Diets make room for healthy cooking

The new year brings a healthy change of focus: stop thinking about calories and take a closer look at recipes that help you make delicious yet light home-cooked meals. Modern cooking steps into the domestic domain.

Starting to cook again at home

“Though there’s nothing wrong with starting a diet per se, I prefer to focus on changes that make me more excited to cook at home, rather than focusing on calories or cleanliness,” declares Claire Lower in Kitchen Resolutions You Should Make for a Delicious 2016. And she hits the nail right on the head. From a psychological perspective, it’s much more intriguing to focus on positive words like “excited” than words with more negative connotations such as “calories,” more synonymous with “enemy,” “depression,” and a host of others. From a nutritional point of view, all recommendations point towards learning how to eat to maintain a youthful, illness-free body.

Diets are like slapping a patch over our frenetic consumerism; they are our “penitence” for indulgent overeating throughout the rest of the year. But the 21st century insists that eating goes far beyond those few extra pounds: we are what we eat. Soycomocomo.es (“I am how I eat”) is the name of just one of many digital nutrition magazines, such as foodandnutrition or betternutrition.com, that contribute to bringing awareness to society about how food, on a daily basis, conditions our future and our ways of thinking, feeling, and behaving. And that taking care of yourself can be perfectly compatible with pleasure.

Relearning how to eat

The key is learning or relearning how to eat. Go back over the family habits you learned as a child, the addictive food filling our pantries, our trips to the grocery store… and start on the vital path of learning basic cooking techniques that teach us how to delve into a simple yet flavorful world of cooking.

Making a Bundt Cake at home

“In general, I would say it’s important to learn to make basic, every day recipes before venturing little by little into more original dishes and presentations,” says María José at Aprende a cocinar.

These days, it’s easy to learn basic cooking skills by watching YouTube, following culinary blogs, or signing up for virtual or in-person cooking classes, either general courses, or ones for specific recipes or cooking styles. The important thing about modern cooking is to begin with what you are most attracted to: desserts, soups, breakfast foods… Learning to cook is fluid, as it corresponds to each stage of life: everyone starts where they like and creates their own learning path.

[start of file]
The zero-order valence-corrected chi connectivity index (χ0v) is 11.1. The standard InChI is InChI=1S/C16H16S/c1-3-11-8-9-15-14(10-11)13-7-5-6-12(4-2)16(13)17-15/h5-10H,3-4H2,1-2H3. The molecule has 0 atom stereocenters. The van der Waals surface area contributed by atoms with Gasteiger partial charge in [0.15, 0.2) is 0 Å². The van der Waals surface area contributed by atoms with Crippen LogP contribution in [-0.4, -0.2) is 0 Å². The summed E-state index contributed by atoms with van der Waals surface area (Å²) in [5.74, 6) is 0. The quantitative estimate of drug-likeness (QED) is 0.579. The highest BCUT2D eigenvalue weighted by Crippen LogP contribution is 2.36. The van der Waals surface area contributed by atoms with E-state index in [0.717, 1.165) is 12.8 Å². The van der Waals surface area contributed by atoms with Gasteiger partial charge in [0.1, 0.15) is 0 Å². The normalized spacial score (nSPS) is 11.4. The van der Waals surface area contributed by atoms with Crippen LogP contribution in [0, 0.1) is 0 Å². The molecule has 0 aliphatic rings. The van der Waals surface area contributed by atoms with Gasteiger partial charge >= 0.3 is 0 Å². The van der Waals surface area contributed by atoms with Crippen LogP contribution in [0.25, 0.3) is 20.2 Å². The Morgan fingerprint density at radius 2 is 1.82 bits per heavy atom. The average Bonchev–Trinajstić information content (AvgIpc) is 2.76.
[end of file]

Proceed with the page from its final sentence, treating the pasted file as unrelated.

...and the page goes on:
Learn to cook in a group

New cookbook clubs have sprung up out of this interest to discover cooking, which are basically informal culinary get-togethers inspired by what we find in recipe books. “The idea behind Cookbook Club is a simple one—a group of friends all make recipes from the same book and gather to share the results, a crowdsourced feast,” says Tara Austen at How to start a cookbook club. She adds, “None of us are professional cooks. We like food, we’re a little adventurous, but most of all, we’re willing to try.” In other words, participants dedicate a Sunday to cooking, trying different dishes, and meeting other people interested in sharing their new passion: cooking. So much better than a diet club, right?

Another trend continuing into 2016 is the boom in cooking workshops to learn techniques and recipes in a group setting. Workshops are conceived as both a learning space and a source of entertainment, making for a formula that is revolutionizing the universe of training and education. People turn up to learn, but also to meet other people and spend a Saturday afternoon taking part in a fun and useful activity, or so report many workshop teachers.

Home cooking in 2016

“Do yourself a favor, apply these ideas to your everyday diet and you’ll eat more cheaply and healthily, with a lot more flavor, and you’ll definitely be happier,” says Mikel López Iturriaga, one of Spain’s most famous culinary bloggers on his blog El comidista in the newspaper El País. Mikel proposes ideas that are whizzing around on the social networks, such as:

  • Eating homemade recipes and not prepared food
  • Creating dishes with healthy vegetables, carbohydrates and proteins
  • Planning your weekly grocery shopping, and if it’s local, even better
  • Devoting an afternoon to cooking the bases for the week
  • Cooking and freezing
  • Steaming, using anti-stick pans and the oven rather than frying and sautéing
  • Reveling in legumes: it’s their official year

Cooking at home!

Gastronomistas.com adds that healthy cooking is a continuation of the 2015 boom, which this year will turn more organic and home-made, furthering the “free-from” trend. They also mention that home delivery from quality restaurants and home-cooking establishments will be big this year. The magazine Professional Horeca insists that vegetables will be take on a central role, alongside simplicity and traditional cooking.

As for the North American National Restaurant Association (NRA), they predict the success this year of local food, healthy children’s foods, new cuts of meat, unrefined fats, fresh homemade sausages and learning how to manage food waste.

Sources:

El comidista
Gastronomistas
Profesional Horeca
Top food trends

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